This is what you call a hijacking.
I have taken over this blog for today. Kyra can use the break. Trust me. She has been tucked away, fingers flying over her keyboard, pounding out her next book (which is one of the most riveting reads I have had in years, by the way) – meeting deadlines the way James Bond diffuses nuclear weapons at the end of his movies.
And today is her birthday – and so this is my gift to her.
Who am I?
I am the man who is going to marry Kyra Davis.
You have read about me in this blog before – although my name was never used (Rod Lurie, by the way). I am the guy who had the on again-off-again-on again-off again -on again-off again- on again- off again- and then finally on again whirlwind with her.
You have also heard about some of the other men who she dated during the “off again” times – but, I am the one, in the end, who now wakes up with her and will do so for the rest of my life.
I am a filmmaker. She’s a novelist. And that’s a big advantage.
We are both creative people and we both need creative people in our lives. Our relationship has been filled with great romance, that is for sure – but few things make us feel closer than when we are both writing at the same time, when we advise one another, when we get excited by the perfect sentences and perfect scenes we see in one another’s work.
Kyra tells me that she knew she could fall in love with me when she saw one of my films.
And I knew that I could fall for Kyra when I first read one of her novels.
On our first date (not really a date – it was our first meeting off of Match.com which is more like a job interview) she brought me one of her Sophie Katz books Vows, Vendettas and a Little Black Dress. Now, this is not the kind of book I normally would be reading. But that night I nonetheless began it .
I was in love. But it wasn’t with Kyra. Not yet. I fell in love with Sophie Katz. She made me laugh, Sophie did, and she turned me on and she was beautiful, or at least so I imagined.
Do you have any idea how difficult it is to create a character that other people can fall in love with? Do you know how much talent that takes?
Without even having kissed her I decided that I wanted Kyra in my life. Her talent moved me that much.
Kyra is a gorgeous woman. So that helped. I admit it. I am a man, after all. But I have dated and directed some of the most beautiful women in the world. So, that certainly wasn’t everything.
Here I had found a person who has the beauty of, say, a young Elizabeth Taylor – elegant and sexy- but also an ability to write like some of my favorite authors – Philip Roth, Larry McMurtry, Nora Ephron . I had become impossibly infatuated with Kyra’s talent.
Talent is sexy.
Talent is an aphrodisiac.
Talent attracts talent
Last January Kyra and I broke up. I put that on myself. There were many issues swirling in my life that made me think I didn’t have the wherewithal to be there for her son – who is remarkable and brilliant and a delight (I have two kids myself).
I pretty much knew I had made a mistake the minute I left her at her apartment having told her that she was the love of my life.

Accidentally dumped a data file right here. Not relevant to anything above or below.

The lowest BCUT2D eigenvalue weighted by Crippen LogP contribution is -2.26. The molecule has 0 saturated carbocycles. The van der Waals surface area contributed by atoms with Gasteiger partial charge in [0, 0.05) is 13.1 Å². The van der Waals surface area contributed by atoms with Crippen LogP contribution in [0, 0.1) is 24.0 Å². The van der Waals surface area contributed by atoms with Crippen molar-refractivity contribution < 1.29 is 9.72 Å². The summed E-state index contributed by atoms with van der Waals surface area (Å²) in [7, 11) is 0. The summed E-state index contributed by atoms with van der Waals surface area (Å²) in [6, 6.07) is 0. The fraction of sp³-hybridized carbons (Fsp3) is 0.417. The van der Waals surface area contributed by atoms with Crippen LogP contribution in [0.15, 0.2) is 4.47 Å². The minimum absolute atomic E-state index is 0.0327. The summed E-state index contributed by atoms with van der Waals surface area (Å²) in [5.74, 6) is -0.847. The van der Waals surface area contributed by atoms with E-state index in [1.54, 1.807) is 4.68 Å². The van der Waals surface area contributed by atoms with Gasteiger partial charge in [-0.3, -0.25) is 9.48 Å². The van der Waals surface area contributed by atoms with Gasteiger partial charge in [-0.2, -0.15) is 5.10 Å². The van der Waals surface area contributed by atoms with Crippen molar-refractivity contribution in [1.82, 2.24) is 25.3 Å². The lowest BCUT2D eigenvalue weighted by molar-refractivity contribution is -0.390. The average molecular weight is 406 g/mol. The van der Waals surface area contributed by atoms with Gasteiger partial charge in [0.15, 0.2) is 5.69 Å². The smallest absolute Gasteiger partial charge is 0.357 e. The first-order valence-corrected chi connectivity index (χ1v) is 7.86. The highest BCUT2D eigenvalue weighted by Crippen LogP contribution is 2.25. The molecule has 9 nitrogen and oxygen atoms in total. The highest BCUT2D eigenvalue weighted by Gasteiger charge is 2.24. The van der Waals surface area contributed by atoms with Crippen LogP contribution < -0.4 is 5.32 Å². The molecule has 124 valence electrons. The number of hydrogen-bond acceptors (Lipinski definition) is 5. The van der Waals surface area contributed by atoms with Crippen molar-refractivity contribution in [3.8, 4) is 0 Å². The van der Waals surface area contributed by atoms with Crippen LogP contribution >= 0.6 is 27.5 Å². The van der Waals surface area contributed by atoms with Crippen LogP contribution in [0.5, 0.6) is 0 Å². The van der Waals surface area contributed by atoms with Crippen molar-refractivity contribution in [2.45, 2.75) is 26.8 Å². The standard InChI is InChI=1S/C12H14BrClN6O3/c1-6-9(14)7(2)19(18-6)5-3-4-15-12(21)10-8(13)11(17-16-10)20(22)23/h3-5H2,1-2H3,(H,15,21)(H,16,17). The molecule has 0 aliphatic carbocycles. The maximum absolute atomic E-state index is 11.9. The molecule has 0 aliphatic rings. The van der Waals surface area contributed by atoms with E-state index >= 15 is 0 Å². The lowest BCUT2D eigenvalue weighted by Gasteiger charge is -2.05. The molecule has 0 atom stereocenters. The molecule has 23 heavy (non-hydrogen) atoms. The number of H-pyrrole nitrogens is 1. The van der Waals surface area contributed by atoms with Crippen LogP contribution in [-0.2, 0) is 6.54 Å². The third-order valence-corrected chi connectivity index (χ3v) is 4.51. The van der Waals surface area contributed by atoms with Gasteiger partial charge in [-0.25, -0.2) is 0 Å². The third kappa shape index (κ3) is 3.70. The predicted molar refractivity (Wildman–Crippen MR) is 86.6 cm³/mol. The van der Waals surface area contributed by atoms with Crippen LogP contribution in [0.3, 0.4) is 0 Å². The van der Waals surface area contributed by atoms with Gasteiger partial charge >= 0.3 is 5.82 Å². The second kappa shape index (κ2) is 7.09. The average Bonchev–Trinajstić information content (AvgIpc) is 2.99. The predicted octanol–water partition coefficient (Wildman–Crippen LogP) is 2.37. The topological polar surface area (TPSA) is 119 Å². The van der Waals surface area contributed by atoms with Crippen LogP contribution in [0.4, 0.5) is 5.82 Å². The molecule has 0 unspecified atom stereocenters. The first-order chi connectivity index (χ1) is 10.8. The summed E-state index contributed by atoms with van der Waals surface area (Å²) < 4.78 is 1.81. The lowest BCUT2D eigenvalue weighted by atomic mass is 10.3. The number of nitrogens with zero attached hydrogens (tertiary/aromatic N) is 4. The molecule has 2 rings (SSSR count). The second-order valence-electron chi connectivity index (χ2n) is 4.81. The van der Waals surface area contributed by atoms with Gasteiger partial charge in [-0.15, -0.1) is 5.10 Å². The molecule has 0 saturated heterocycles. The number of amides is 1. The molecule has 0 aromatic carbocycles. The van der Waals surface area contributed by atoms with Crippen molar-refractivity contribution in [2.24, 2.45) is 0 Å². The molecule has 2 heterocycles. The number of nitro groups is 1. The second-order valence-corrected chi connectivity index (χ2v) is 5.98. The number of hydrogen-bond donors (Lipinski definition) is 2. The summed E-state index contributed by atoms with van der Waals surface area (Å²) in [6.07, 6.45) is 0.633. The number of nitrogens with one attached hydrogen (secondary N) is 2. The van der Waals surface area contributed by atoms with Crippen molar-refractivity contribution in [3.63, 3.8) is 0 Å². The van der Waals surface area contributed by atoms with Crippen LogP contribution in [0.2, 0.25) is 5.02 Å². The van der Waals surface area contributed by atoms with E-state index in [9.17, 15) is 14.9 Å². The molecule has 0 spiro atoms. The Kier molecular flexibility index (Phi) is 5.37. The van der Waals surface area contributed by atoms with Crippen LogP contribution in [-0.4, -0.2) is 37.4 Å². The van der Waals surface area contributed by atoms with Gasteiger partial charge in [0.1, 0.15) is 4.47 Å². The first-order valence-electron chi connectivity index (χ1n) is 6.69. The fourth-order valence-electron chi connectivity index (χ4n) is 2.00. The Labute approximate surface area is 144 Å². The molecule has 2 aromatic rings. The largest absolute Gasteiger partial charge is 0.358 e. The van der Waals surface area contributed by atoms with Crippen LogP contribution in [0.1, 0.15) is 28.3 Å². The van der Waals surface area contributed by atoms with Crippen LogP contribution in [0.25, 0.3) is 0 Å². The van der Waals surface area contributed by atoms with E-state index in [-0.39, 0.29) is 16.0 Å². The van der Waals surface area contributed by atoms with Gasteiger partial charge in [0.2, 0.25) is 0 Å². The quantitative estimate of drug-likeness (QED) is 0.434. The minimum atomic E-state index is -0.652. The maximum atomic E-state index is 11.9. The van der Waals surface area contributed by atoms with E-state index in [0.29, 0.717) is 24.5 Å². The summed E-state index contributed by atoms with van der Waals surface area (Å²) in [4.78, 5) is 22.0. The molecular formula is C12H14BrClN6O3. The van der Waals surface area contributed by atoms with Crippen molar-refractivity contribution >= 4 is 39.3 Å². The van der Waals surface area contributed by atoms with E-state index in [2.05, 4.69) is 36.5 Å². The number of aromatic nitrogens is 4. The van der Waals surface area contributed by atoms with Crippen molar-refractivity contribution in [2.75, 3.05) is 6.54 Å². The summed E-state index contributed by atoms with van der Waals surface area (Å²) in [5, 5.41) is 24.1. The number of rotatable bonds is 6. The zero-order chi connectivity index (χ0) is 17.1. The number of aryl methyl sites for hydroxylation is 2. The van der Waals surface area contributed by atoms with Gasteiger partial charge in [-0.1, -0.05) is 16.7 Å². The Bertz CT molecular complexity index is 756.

“For your sake I hope that isn’t true.” That’s what she said to me.
A little while later I went to Atlanta to shoot a pilot for CBS. I wasn’t dating and didn’t want to date – Kyra was too tough an act to follow.
It was in Atlanta that I found out that JUST ONE NIGHT had done so well that it had made the New York Times best seller list. It was a categorical triumph. The reviews from readers were gushingly heartfelt.
I had been with her as she wrote the first two of the JUST ONE NIGHT trilogy. They could have been a standard issue erotica, but instead it became a great study of human behavior- with characters organically and beautifully evolving and arcing (and there are great great sex scenes). I have had some critical success myself, but I am nowhere near the writer she is. To see the pages flow from her, to see her mind racing (literally see it racing. I can tell when she is thinking creatively by her eye movement), was exhilarating and inspiring.
You have to understand how demanding her deadlines were. If you comprehended how much time pressure she was under (and is under) and then considered the quality of the writing, you’d have to come to the conclusion that Kyra Davis is a kind of genius.
You also have to understand that for all her success, Kyra, like most authors, was struggling. The truth is that every book she wrote was a triumph of sort, but they were also a Sisyphusian exercise. She lived in a tiny apartment, drove a clunker (sorry, babe, truth is truth) , and put almost every dime she made into her son’s private school.
And now, success.
Here I was in Atlanta and not with Kyra.
I wasn’t there to celebrate her triumph. I wasn’t there to celebrate something that I felt very invested in. I wasn’t there to celebrate her talent – the very talent I had so fallen in love with.
At this point, Kyra was dating another man. So, I couldn’t even call her, really. (I sent her an email of congratulations).
It was difficult not to talk to her. You can’t imagine how proud I was. Not being able to express that pride sort of diminished me. It hurt. And, you know, what I most wanted to tell her was “I told you so”. I always knew that talent like this eventually brings great rewards – especially when it is compounded by perseverance.
I needed her back. It was selfish, but I did. I needed her beauty back. I needed her kindness back. I needed her talent back in my life.
A few weeks after I got back from Atlanta. The relationship she was in ebbed out. She wasn’t ready to come back to me. Not right away. She had to know that this time it was for real.
Well, she is living with me now.
So is her son.
She has a ring.
We have a wedding date.
And I am writing scripts at the same time she is writing her next book for all of you.
Her talent is all around me.
It’s for real.